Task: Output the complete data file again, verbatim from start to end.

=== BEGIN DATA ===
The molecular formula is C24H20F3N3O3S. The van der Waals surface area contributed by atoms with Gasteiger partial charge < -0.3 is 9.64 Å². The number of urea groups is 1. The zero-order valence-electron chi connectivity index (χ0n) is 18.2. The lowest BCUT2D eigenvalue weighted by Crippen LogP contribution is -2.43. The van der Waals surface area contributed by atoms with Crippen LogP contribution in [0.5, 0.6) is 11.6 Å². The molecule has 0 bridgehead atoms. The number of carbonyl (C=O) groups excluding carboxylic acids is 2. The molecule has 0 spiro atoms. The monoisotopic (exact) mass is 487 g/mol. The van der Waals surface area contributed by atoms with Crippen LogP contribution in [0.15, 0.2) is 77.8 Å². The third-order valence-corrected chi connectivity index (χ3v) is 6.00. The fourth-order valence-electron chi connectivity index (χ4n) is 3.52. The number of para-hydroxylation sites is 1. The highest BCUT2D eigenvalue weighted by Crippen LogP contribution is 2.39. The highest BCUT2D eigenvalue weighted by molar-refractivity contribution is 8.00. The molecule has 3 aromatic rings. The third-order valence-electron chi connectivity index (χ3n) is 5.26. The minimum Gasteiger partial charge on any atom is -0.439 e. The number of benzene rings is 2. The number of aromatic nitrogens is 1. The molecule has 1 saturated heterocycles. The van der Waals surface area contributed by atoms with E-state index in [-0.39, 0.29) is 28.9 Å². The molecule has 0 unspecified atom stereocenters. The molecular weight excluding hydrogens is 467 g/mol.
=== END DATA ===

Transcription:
The molecular formula is C24H20F3N3O3S. The van der Waals surface area contributed by atoms with Gasteiger partial charge < -0.3 is 9.64 Å². The number of urea groups is 1. The zero-order valence-electron chi connectivity index (χ0n) is 18.2. The lowest BCUT2D eigenvalue weighted by Crippen LogP contribution is -2.43. The van der Waals surface area contributed by atoms with Crippen LogP contribution in [0.5, 0.6) is 11.6 Å². The molecule has 0 bridgehead atoms. The number of carbonyl (C=O) groups excluding carboxylic acids is 2. The molecule has 0 spiro atoms. The monoisotopic (exact) mass is 487 g/mol. The van der Waals surface area contributed by atoms with Crippen LogP contribution in [0.15, 0.2) is 77.8 Å². The third-order valence-corrected chi connectivity index (χ3v) is 6.00. The fourth-order valence-electron chi connectivity index (χ4n) is 3.52. The number of para-hydroxylation sites is 1. The highest BCUT2D eigenvalue weighted by Crippen LogP contribution is 2.39. The highest BCUT2D eigenvalue weighted by molar-refractivity contribution is 8.00. The molecule has 3 aromatic rings. The third-order valence-electron chi connectivity index (χ3n) is 5.26. The minimum Gasteiger partial charge on any atom is -0.439 e. The number of benzene rings is 2. The number of aromatic nitrogens is 1. The molecule has 1 saturated heterocycles. The van der Waals surface area contributed by atoms with E-state index in [-0.39, 0.29) is 28.9 Å². The molecule has 0 unspecified atom stereocenters. The molecular weight excluding hydrogens is 467 g/mol.